Utah Gov. Spencer Cox, gets ready to give his first State of the State address at the Utah State Capitol on Thursday, Jan. 21, 2021, in Salt Lake City. (Jeffrey D. Allred/Deseret News, via AP, Pool)
SALT LAKE CITY (AP) — Utah Gov. Spencer Cox outlined his priorities, including expanding funding for public education and infrastructure, during his first State of the State address Thursday evening.
The Republican governor delivered his virtual address in the House chamber of the state’s Capitol. The new governor said he significantly shortened his speech to about 15 minutes to limit potential exposure to the coronavirus for the few lawmakers and reporters who attended in person.
Cox lauded recent economic successes but said the state needs to address educational inequities, specifically for children in rural Utah and communities of color, to disrupt intergenerational poverty in the state.
“If I can be so bold, putting up a sign or joining a rally isn’t enough,” he said, “The best way we can bring to life the American promise — of liberty and justice for all — is to make sure that every single child, brown or Black, rural or urban, has the same opportunity as every other child.”
Cox also thanked all essential workers for the sacrifices they’ve made throughout the COVID-19 pandemic and applauded state lawmakers who pledged $112 million in bonuses for teachers. Earlier this month, Cox proposed a nearly 6% increase in the state’s education funding.
The governor emphasized some of his other key budget recommendations, including an $80 million tax cut targeted at older residents and families and increasing infrastructure investments in transportation, water and rural internet access.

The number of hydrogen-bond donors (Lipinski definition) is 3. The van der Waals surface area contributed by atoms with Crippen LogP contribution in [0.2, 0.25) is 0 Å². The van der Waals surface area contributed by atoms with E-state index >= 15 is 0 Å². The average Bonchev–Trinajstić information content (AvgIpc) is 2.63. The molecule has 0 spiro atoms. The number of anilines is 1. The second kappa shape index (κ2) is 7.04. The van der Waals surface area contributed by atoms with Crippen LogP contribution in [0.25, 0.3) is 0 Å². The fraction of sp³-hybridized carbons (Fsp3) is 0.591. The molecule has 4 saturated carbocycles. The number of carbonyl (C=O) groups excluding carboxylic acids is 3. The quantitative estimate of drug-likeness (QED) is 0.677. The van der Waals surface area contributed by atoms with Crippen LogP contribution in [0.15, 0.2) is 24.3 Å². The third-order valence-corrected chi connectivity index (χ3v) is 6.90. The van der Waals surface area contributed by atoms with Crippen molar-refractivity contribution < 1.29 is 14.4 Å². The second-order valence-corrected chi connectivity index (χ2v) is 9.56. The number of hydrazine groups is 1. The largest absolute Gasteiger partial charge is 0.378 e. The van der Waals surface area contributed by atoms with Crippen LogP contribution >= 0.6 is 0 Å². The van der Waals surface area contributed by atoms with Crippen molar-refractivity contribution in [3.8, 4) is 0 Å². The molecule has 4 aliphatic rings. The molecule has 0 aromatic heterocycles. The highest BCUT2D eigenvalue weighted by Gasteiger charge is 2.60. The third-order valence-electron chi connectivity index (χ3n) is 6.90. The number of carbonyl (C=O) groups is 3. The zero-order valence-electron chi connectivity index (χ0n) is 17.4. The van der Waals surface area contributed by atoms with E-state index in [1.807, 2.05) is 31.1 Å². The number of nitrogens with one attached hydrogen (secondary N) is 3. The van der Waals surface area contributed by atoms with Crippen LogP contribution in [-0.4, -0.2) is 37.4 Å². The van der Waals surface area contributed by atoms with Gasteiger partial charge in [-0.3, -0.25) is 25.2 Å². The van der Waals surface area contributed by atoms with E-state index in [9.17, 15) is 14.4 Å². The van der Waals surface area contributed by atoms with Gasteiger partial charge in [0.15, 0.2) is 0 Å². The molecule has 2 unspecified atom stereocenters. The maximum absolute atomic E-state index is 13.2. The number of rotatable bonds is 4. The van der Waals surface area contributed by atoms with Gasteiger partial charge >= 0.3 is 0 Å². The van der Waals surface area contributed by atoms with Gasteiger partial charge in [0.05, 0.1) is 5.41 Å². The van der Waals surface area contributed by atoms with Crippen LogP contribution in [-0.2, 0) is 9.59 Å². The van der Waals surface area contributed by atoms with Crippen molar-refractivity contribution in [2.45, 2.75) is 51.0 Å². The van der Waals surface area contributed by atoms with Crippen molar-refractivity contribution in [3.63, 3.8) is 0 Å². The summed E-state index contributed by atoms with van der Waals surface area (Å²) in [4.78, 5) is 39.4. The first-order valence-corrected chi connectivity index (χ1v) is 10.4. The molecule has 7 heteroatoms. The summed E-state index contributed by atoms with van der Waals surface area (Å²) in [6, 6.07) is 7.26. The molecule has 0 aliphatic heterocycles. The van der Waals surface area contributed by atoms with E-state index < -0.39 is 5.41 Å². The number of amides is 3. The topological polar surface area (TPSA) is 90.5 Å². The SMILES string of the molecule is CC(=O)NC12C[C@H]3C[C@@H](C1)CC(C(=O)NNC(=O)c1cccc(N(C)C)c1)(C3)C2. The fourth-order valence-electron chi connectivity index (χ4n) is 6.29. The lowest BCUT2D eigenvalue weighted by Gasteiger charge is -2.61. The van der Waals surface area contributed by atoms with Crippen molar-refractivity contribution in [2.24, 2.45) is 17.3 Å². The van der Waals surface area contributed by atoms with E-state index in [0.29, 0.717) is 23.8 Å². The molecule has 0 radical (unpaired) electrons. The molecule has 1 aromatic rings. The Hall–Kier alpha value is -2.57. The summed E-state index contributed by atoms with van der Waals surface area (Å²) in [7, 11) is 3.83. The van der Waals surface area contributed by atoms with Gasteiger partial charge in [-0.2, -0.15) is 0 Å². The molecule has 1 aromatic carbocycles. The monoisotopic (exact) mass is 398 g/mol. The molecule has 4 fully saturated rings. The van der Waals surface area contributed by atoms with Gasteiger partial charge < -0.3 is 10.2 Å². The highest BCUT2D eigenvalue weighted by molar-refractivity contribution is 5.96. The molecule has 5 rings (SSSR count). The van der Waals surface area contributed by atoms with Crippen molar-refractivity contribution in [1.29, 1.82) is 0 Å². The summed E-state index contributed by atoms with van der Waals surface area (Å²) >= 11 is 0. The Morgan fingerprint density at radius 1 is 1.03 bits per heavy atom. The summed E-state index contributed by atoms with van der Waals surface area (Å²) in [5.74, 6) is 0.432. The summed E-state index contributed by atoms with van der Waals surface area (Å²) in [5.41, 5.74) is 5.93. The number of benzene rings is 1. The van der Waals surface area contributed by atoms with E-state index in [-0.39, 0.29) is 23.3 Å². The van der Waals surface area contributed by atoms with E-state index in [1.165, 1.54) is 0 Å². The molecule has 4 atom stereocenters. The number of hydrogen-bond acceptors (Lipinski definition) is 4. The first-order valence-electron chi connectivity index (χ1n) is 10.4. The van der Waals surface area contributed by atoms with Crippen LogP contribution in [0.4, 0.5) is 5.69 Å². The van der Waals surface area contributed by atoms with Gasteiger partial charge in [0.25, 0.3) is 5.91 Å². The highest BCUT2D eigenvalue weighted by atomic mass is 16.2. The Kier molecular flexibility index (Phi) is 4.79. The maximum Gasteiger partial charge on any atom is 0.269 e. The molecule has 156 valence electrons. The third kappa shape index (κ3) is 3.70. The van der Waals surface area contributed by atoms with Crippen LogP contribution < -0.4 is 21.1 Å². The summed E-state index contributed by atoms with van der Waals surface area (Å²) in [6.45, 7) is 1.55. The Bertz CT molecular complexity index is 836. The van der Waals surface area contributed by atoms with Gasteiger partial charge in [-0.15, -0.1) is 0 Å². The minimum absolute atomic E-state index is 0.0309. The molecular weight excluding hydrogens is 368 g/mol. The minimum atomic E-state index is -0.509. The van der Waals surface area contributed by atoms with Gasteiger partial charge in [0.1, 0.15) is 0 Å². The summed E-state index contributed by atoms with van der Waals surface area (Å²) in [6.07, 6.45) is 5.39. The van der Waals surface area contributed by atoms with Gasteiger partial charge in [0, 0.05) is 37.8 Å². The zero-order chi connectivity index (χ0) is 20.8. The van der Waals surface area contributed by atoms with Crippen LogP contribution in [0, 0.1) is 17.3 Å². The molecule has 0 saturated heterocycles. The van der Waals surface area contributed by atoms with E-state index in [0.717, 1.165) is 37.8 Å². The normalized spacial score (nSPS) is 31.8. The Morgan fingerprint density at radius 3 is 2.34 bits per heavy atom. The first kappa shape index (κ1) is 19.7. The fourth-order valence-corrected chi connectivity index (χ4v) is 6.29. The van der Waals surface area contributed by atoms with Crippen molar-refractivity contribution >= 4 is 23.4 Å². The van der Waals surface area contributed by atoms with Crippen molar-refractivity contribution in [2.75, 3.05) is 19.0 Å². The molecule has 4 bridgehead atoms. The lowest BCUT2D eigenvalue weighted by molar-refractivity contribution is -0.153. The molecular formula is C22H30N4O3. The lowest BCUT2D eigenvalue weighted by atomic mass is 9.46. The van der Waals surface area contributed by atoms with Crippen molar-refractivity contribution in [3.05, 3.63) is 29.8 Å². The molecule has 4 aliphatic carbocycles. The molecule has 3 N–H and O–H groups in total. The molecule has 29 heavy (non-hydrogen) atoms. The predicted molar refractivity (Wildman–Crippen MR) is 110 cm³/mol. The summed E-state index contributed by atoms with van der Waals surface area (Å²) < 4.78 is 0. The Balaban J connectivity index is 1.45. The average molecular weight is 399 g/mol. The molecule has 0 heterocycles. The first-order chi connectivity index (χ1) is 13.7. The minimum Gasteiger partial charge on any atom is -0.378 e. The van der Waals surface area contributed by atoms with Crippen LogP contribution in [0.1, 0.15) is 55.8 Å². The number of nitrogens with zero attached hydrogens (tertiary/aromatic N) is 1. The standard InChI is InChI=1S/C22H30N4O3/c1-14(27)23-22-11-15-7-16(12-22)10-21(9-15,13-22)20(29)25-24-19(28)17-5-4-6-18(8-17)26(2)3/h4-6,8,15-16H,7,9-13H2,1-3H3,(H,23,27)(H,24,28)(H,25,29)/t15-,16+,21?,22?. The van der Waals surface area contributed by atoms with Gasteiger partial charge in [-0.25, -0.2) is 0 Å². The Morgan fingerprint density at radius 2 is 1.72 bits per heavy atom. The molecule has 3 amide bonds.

Cox also used the speech to denounce political tribalism and division. He told fellow lawmakers that he may not agree with them on everything but said they must not take those decisions personally.
“There must be no room for contempt or hate,” he said. “We are friends. We must always be friends.”
The state’s Democratic leaders also pushed a message of unity in their response. Rep. Brian King, the House minority leader, said he supports many of Cox’s top budget priorities and looks forward to working with him.
“We’re not interested in political posturing or divisiveness,” King said. “We are here as public servants to solve problems and to get things done.”
Eppolito is a corps member for the Associated Press/Report for America Statehouse News Initiative. Report for America is a nonprofit national service program that places journalists in local newsrooms to report on undercovered issues.